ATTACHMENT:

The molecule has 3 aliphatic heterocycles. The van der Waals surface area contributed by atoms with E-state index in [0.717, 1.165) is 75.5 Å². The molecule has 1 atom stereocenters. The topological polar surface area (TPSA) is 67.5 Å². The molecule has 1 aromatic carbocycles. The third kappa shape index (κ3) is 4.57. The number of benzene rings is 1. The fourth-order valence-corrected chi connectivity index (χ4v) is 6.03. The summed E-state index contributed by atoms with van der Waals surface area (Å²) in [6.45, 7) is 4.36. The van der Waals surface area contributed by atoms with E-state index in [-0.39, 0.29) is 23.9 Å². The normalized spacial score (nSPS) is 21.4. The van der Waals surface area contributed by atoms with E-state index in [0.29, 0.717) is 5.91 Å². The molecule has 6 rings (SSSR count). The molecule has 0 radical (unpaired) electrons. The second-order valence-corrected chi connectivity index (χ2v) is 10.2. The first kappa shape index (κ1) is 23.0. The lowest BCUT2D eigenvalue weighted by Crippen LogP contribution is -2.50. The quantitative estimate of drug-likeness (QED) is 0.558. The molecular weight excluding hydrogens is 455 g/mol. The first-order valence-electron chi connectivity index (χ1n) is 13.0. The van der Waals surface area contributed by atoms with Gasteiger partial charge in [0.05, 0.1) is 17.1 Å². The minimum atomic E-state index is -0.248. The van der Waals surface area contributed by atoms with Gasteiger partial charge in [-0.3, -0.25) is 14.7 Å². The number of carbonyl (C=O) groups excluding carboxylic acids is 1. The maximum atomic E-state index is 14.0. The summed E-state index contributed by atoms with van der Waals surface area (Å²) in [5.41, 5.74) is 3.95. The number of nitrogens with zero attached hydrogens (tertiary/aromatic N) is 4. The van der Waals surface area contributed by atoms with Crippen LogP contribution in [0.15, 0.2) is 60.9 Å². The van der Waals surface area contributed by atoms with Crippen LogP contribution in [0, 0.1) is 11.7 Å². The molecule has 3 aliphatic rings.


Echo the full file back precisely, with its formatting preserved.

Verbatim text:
The molecule has 3 aliphatic heterocycles. The van der Waals surface area contributed by atoms with E-state index in [0.717, 1.165) is 75.5 Å². The molecule has 1 atom stereocenters. The topological polar surface area (TPSA) is 67.5 Å². The molecule has 1 aromatic carbocycles. The third kappa shape index (κ3) is 4.57. The number of benzene rings is 1. The fourth-order valence-corrected chi connectivity index (χ4v) is 6.03. The summed E-state index contributed by atoms with van der Waals surface area (Å²) in [6.45, 7) is 4.36. The van der Waals surface area contributed by atoms with E-state index in [-0.39, 0.29) is 23.9 Å². The normalized spacial score (nSPS) is 21.4. The van der Waals surface area contributed by atoms with E-state index in [0.29, 0.717) is 5.91 Å². The molecule has 6 rings (SSSR count). The molecule has 0 radical (unpaired) electrons. The second-order valence-corrected chi connectivity index (χ2v) is 10.2. The first kappa shape index (κ1) is 23.0. The lowest BCUT2D eigenvalue weighted by Crippen LogP contribution is -2.50. The quantitative estimate of drug-likeness (QED) is 0.558. The molecular weight excluding hydrogens is 455 g/mol. The first-order valence-electron chi connectivity index (χ1n) is 13.0. The van der Waals surface area contributed by atoms with Gasteiger partial charge in [0.05, 0.1) is 17.1 Å². The minimum atomic E-state index is -0.248. The van der Waals surface area contributed by atoms with Gasteiger partial charge in [-0.3, -0.25) is 14.7 Å². The number of carbonyl (C=O) groups excluding carboxylic acids is 1. The maximum atomic E-state index is 14.0. The summed E-state index contributed by atoms with van der Waals surface area (Å²) in [5.41, 5.74) is 3.95. The number of nitrogens with zero attached hydrogens (tertiary/aromatic N) is 4. The van der Waals surface area contributed by atoms with Crippen LogP contribution in [0.15, 0.2) is 60.9 Å². The van der Waals surface area contributed by atoms with Crippen LogP contribution in [0, 0.1) is 11.7 Å². The molecule has 3 aliphatic rings.